More office market woes
Last month, one of the market’s most reliable indicators showed that Midtown landlords are still suffering — even as brokers claimed the period of steep rent declines in Manhattan was over.
The effective rent — a closely guarded slice of data that measures how much office leases are worth when free rent and other landlord concessions are factored in — fell in the first three months of the year in Midtown’s Class A buildings, after rising over the fourth quarter of 2009.
Many brokers saw the decline in effective rents as the last gasp of the recession, but others said prices might fall for the foreseeable future.
Dan Gronich, a vice chairman at Grubb & Ellis New York, predicted that effective rents will trend down over the next few quarters and remain flat for as many as three years.
“If the landlord tries to push the effective rents up a little, the tenant backs off. Right now the tenant has the edge,” Gronich said. But he noted the atmosphere is not as uncertain as it was a year ago. “No one has the same kind of fear mentality. So the landlord can say, ‘I will be generous [but] not give away the whole ship.'”
Effective rents in Midtown’s Class A buildings slipped by 9 percent to $46.85 in the first quarter after nudging up in the prior quarter by nearly $3 per foot, a report from Cushman & Wakefield showed. Effective rent is down 47 percent from the market peak of $88.79 per foot in the first quarter of 2008, the report said.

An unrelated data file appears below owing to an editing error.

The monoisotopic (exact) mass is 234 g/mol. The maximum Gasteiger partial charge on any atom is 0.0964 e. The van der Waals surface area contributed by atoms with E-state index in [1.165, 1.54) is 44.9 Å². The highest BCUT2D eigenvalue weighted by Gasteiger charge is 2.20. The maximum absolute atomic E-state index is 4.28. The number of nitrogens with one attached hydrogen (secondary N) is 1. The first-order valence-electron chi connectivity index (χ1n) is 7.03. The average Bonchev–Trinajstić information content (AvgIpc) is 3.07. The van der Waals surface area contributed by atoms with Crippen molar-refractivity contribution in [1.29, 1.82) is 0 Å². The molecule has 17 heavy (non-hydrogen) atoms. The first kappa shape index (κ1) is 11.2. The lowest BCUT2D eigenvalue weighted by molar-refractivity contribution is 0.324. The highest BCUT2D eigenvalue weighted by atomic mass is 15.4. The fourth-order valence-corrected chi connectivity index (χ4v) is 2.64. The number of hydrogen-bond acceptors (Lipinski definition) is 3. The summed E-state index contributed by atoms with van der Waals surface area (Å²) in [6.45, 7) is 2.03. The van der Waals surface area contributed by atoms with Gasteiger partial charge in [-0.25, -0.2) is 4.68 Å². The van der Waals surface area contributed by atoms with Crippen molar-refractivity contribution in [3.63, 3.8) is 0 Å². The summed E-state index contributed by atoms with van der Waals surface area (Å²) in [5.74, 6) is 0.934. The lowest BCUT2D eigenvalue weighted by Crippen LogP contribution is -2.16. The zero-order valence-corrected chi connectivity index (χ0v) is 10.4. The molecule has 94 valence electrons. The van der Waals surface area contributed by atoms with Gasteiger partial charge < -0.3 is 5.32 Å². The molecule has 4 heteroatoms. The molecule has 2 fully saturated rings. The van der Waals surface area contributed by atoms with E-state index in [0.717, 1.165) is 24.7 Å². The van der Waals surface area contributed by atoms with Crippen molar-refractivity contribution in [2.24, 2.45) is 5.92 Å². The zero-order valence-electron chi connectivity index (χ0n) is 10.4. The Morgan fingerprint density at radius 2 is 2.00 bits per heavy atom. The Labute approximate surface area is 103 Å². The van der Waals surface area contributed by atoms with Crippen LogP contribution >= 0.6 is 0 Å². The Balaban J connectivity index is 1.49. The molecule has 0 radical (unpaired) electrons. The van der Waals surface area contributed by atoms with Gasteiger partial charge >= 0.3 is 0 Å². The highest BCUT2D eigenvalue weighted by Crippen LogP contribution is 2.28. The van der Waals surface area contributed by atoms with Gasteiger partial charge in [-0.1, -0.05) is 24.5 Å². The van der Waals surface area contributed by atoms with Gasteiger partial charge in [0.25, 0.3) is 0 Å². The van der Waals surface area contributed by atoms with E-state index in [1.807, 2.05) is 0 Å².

Despite the sharp decrease in effective rents since 2008, brokers are not seeing significant new demand from firms outside the city moving to Manhattan to take advantage of the depressed rents.
“There is an enormous cost to move a corporation,” said Andrew Simon, executive managing director at NAI Global New York. “It is a big undertaking, and rent is only one component.” Other brokers noted that rents are not only down in Manhattan, but also nationally.
In contrast, the Cushman report predicted that effective rents in Class A properties would increase this year to an average of $54.65 per square foot and would rise by about $5 per square foot over the next four years before jumping by nearly $11 per foot in 2015 to $85.25 per foot.
The effective rent index is closely watched because it tracks actual deal pricing, as opposed to asking rents, which reflect advertised prices. But commercial firms release only a limited amount of this data.
The effective rent is also a leading indicator for office pricing, Cushman data showed. For example, the effective rents for Class A Midtown buildings began their decline in the second quarter of 2008 — two quarters before a decline in asking rents was recorded.
In March, the most recent data available, overall asking rents for Manhattan fell by $0.51 per square foot to $48.27 per square foot, off $9.08 per foot from March 2009, when they were $57.35 per square foot, figures from CB Richard Ellis showed.
As prices have fallen to a level most consider near the bottom, leasing volume has improved.